by Patrick Henry ReardonWhen the Apostle Paul addresses practical moral questions in his epistles, it is usually not difficult to detect the doctrinal—even dogmatic—basis on which his answer rests. Sometimes, indeed, he explicitly discloses that basis.
An illustrating example comes to mind: Dealing with the moral dilemma of inadvertently eating meats from a pagan sacrifice, Paul reminds the Corinthians that pagan gods are not, after all, really gods. Consequently, he says, we need not give them much concern; we don't recognize them anyway.
Then, as though tossing out a . . .
This article is only available to subscribers.
Not a subscriber? Subscribe to Touchstone today for full online access. Over 30 years of content!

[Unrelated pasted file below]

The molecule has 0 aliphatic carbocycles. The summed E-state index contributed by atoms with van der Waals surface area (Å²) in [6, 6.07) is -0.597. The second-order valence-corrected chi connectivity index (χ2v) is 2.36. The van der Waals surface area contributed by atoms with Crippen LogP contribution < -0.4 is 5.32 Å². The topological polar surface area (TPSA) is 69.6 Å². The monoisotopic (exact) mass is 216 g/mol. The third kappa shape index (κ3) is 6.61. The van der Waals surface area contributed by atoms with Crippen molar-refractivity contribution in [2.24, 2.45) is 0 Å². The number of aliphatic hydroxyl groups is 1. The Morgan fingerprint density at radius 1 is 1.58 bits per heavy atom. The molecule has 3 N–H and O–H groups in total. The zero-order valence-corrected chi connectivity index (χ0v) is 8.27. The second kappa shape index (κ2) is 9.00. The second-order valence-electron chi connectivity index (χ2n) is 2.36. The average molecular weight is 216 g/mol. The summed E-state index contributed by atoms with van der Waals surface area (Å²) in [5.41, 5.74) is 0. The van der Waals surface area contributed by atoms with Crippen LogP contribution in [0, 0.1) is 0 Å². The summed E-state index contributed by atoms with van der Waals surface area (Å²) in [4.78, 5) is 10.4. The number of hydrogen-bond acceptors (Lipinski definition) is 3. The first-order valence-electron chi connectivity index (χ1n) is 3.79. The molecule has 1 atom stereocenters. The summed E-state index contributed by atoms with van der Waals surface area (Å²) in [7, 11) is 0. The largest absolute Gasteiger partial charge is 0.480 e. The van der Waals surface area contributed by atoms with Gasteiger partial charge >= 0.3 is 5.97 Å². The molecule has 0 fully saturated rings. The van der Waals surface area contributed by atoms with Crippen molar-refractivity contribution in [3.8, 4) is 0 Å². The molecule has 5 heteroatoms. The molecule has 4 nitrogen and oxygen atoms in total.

Get a one-year full-access subscription to the Touchstone online archives for only $19.95. That's only $1.66 per month!
Get six issues (one year) of Touchstone PLUS full online access for only $29.95. That's only $2.50 per month!
Transactions will be processed on the secure server of The Fellowship of St. James website, the publisher of Touchstone.
OR get a subscription to Touchstone to read on your Kindle for only $1.99 per month! (This option is KINDLE ONLY and does not include either print or online.)
Your subscription goes a long way to ensure that Touchstone is able to continue its mission of publishing quality Christian articles and commentary.
more from the touchstone online archives